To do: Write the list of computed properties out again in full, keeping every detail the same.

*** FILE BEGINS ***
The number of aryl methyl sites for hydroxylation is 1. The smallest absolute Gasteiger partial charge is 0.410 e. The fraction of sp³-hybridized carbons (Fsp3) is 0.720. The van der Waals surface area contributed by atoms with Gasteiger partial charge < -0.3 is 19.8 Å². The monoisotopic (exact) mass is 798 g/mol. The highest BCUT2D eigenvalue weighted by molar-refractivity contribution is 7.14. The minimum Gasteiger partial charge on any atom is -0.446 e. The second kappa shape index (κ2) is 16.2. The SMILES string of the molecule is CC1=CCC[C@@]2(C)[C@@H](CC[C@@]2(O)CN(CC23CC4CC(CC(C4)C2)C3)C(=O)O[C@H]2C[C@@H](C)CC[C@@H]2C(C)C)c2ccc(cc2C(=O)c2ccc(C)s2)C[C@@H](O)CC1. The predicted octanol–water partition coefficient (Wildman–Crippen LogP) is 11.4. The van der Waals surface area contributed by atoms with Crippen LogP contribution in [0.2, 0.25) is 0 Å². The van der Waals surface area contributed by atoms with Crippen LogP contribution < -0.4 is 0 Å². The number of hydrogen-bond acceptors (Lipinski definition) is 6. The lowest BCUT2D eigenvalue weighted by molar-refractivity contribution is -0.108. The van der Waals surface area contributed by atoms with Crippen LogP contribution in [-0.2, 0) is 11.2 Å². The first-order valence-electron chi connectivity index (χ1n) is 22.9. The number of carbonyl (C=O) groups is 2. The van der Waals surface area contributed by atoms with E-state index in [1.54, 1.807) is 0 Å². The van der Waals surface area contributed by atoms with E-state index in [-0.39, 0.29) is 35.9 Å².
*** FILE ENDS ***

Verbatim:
The number of aryl methyl sites for hydroxylation is 1. The smallest absolute Gasteiger partial charge is 0.410 e. The fraction of sp³-hybridized carbons (Fsp3) is 0.720. The van der Waals surface area contributed by atoms with Gasteiger partial charge < -0.3 is 19.8 Å². The monoisotopic (exact) mass is 798 g/mol. The highest BCUT2D eigenvalue weighted by molar-refractivity contribution is 7.14. The minimum Gasteiger partial charge on any atom is -0.446 e. The second kappa shape index (κ2) is 16.2. The SMILES string of the molecule is CC1=CCC[C@@]2(C)[C@@H](CC[C@@]2(O)CN(CC23CC4CC(CC(C4)C2)C3)C(=O)O[C@H]2C[C@@H](C)CC[C@@H]2C(C)C)c2ccc(cc2C(=O)c2ccc(C)s2)C[C@@H](O)CC1. The predicted octanol–water partition coefficient (Wildman–Crippen LogP) is 11.4. The van der Waals surface area contributed by atoms with Crippen LogP contribution in [0.2, 0.25) is 0 Å². The van der Waals surface area contributed by atoms with Crippen LogP contribution < -0.4 is 0 Å². The number of hydrogen-bond acceptors (Lipinski definition) is 6. The lowest BCUT2D eigenvalue weighted by molar-refractivity contribution is -0.108. The van der Waals surface area contributed by atoms with Crippen LogP contribution in [-0.2, 0) is 11.2 Å². The first-order valence-electron chi connectivity index (χ1n) is 22.9. The number of carbonyl (C=O) groups is 2. The van der Waals surface area contributed by atoms with E-state index in [1.54, 1.807) is 0 Å². The van der Waals surface area contributed by atoms with E-state index in [-0.39, 0.29) is 35.9 Å².